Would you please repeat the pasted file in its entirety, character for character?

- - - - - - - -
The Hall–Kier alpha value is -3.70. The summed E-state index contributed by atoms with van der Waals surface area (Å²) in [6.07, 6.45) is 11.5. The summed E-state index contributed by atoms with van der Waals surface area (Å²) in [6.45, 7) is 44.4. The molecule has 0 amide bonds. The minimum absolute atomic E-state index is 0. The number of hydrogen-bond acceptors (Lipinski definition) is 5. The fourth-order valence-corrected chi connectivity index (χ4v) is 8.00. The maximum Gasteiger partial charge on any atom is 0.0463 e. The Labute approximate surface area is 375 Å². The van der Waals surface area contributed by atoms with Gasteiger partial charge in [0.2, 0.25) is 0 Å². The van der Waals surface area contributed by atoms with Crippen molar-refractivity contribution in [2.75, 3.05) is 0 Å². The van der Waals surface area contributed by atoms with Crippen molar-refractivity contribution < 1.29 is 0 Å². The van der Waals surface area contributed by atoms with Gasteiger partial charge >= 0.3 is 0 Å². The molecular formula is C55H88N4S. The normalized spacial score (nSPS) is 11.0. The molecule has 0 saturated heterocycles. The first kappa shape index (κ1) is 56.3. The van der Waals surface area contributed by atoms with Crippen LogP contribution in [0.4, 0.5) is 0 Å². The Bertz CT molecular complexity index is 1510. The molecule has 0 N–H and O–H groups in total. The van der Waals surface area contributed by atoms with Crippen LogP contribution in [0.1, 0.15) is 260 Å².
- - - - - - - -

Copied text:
The Hall–Kier alpha value is -3.70. The summed E-state index contributed by atoms with van der Waals surface area (Å²) in [6.07, 6.45) is 11.5. The summed E-state index contributed by atoms with van der Waals surface area (Å²) in [6.45, 7) is 44.4. The molecule has 0 amide bonds. The minimum absolute atomic E-state index is 0. The number of hydrogen-bond acceptors (Lipinski definition) is 5. The fourth-order valence-corrected chi connectivity index (χ4v) is 8.00. The maximum Gasteiger partial charge on any atom is 0.0463 e. The Labute approximate surface area is 375 Å². The van der Waals surface area contributed by atoms with Gasteiger partial charge in [0.2, 0.25) is 0 Å². The van der Waals surface area contributed by atoms with Crippen molar-refractivity contribution in [2.75, 3.05) is 0 Å². The van der Waals surface area contributed by atoms with Crippen molar-refractivity contribution < 1.29 is 0 Å². The van der Waals surface area contributed by atoms with Gasteiger partial charge >= 0.3 is 0 Å². The molecular formula is C55H88N4S. The normalized spacial score (nSPS) is 11.0. The molecule has 0 saturated heterocycles. The first kappa shape index (κ1) is 56.3. The van der Waals surface area contributed by atoms with Crippen LogP contribution in [0.4, 0.5) is 0 Å². The Bertz CT molecular complexity index is 1510. The molecule has 0 N–H and O–H groups in total. The van der Waals surface area contributed by atoms with Crippen LogP contribution in [0.1, 0.15) is 260 Å².